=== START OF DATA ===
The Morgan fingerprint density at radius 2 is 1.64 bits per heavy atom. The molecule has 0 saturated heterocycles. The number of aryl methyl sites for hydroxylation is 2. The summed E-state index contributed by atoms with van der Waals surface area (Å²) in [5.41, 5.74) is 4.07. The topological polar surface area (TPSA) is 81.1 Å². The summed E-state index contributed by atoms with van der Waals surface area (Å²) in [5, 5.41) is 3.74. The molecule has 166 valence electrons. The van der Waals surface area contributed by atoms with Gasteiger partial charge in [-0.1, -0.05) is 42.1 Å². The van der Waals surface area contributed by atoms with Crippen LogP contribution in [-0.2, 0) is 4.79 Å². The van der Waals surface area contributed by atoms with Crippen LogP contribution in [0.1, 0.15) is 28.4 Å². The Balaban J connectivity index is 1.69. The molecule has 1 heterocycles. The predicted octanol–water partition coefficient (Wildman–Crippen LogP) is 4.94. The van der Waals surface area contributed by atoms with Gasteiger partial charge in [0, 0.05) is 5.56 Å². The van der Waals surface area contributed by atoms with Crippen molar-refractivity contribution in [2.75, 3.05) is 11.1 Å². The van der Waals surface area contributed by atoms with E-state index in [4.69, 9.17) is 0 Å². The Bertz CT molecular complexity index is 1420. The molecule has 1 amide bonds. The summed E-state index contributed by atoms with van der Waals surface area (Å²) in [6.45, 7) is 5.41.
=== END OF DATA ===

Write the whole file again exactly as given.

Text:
The Morgan fingerprint density at radius 2 is 1.64 bits per heavy atom. The molecule has 0 saturated heterocycles. The number of aryl methyl sites for hydroxylation is 2. The summed E-state index contributed by atoms with van der Waals surface area (Å²) in [5.41, 5.74) is 4.07. The topological polar surface area (TPSA) is 81.1 Å². The summed E-state index contributed by atoms with van der Waals surface area (Å²) in [5, 5.41) is 3.74. The molecule has 166 valence electrons. The van der Waals surface area contributed by atoms with Gasteiger partial charge in [-0.1, -0.05) is 42.1 Å². The van der Waals surface area contributed by atoms with Crippen LogP contribution in [-0.2, 0) is 4.79 Å². The van der Waals surface area contributed by atoms with Crippen LogP contribution in [0.1, 0.15) is 28.4 Å². The Balaban J connectivity index is 1.69. The molecule has 1 heterocycles. The predicted octanol–water partition coefficient (Wildman–Crippen LogP) is 4.94. The van der Waals surface area contributed by atoms with Gasteiger partial charge in [0, 0.05) is 5.56 Å². The van der Waals surface area contributed by atoms with Crippen molar-refractivity contribution in [2.75, 3.05) is 11.1 Å². The van der Waals surface area contributed by atoms with E-state index in [4.69, 9.17) is 0 Å². The Bertz CT molecular complexity index is 1420. The molecule has 1 amide bonds. The summed E-state index contributed by atoms with van der Waals surface area (Å²) in [6.45, 7) is 5.41.